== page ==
Monday, May 27, 2013

Refreshing of the Flags by Nathan Gee

The following post was written by my good friend Nathan Gee:

I recently had the privilege of joining my son with his Cub Scout pack, as well as several other cub, boy, and girl scout groups at the cemetery for the annual refreshing of the flags on the veterans' graves.  

The instructions were simple enough, find all the old, weathered, flags at the grave markers and replace them with a fresh US flag to ensure that all the veterans were appropriately honored for Memorial Day. 

The boys loved it.  They raced from grave to grave, trying to be the first to the next grave.  I lagged a little behind, holding the old flags and keeping a supply of fresh flags.  

As I walked, I saw names come and go.  Some were honored by parents.  Many were laid to rest next to a spouse.  Some obviously died in combat while many lived full lives.  Some had their position in the military engraved on their tombstones, others tombstones made no mention of their military service.  Most of the flag-holders placed next to the headstones indicated active military service in a time of war.

I wondered of the stories that may have accompanied the names.  Did they actively enlist?  Were they drafted?  Was their service a source of pride they frequently remembered, or was the greatness of their sacrifice lost, buried beneath the nightmares of the horrors of war?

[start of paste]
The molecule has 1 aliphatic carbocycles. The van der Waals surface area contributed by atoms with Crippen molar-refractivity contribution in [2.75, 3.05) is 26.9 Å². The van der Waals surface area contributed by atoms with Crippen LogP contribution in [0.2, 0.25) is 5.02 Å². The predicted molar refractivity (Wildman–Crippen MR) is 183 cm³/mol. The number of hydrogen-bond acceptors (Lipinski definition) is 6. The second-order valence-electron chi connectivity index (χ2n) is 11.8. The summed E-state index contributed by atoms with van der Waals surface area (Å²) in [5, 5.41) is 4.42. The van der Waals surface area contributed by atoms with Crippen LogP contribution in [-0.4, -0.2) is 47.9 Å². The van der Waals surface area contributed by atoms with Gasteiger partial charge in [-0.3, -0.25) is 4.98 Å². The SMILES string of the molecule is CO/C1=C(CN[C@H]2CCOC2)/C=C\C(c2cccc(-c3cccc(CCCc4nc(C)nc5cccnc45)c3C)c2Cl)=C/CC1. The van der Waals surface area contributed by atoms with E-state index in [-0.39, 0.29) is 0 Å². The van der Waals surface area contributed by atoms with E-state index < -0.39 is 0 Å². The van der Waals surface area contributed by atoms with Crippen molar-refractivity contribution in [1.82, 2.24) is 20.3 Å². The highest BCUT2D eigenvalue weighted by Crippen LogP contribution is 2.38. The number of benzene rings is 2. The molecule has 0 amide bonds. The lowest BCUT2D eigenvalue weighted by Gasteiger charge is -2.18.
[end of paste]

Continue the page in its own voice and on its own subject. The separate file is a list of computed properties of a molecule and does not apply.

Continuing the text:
My grandfather was a World War II veteran.  We visited him every Sunday evening until I moved out of the home.  During all those many visits, I only recall a time or two where he spoke of his experiences in the war, and he spoke soberly when he did.  

His silence on the subject was totally lost on me at the time, but now makes me wonder at the cost of war that we often conveniently forget.  We send young men and young women, often fresh out of high school, to fight to solve the problems of the world.  We imagine the honor of defending freedom will be adequate to carry them through the emotional trials that may follow their sacrifice.  My mission president explained once to me, "War is hell." We are truly asking our youth to march into hell with the hope of bringing about a greater good.   

This Memorial Day I pay tribute to these veterans who served my country.  Some fought during times of war, some rebuilt during times of peace.  Some laid down their lives, others were survived, but with significant physical injuries; everyone was changed.  

Thank you for your service.  Thank you for enduring what I have not, and what I can not imagine.  I will gladly replenish your flag as a small token of remembrance to you.


  1. I remember sitting down with my quiet stepfather who fought in WWII and getting his life story down-I came to appreciate his sacrifices.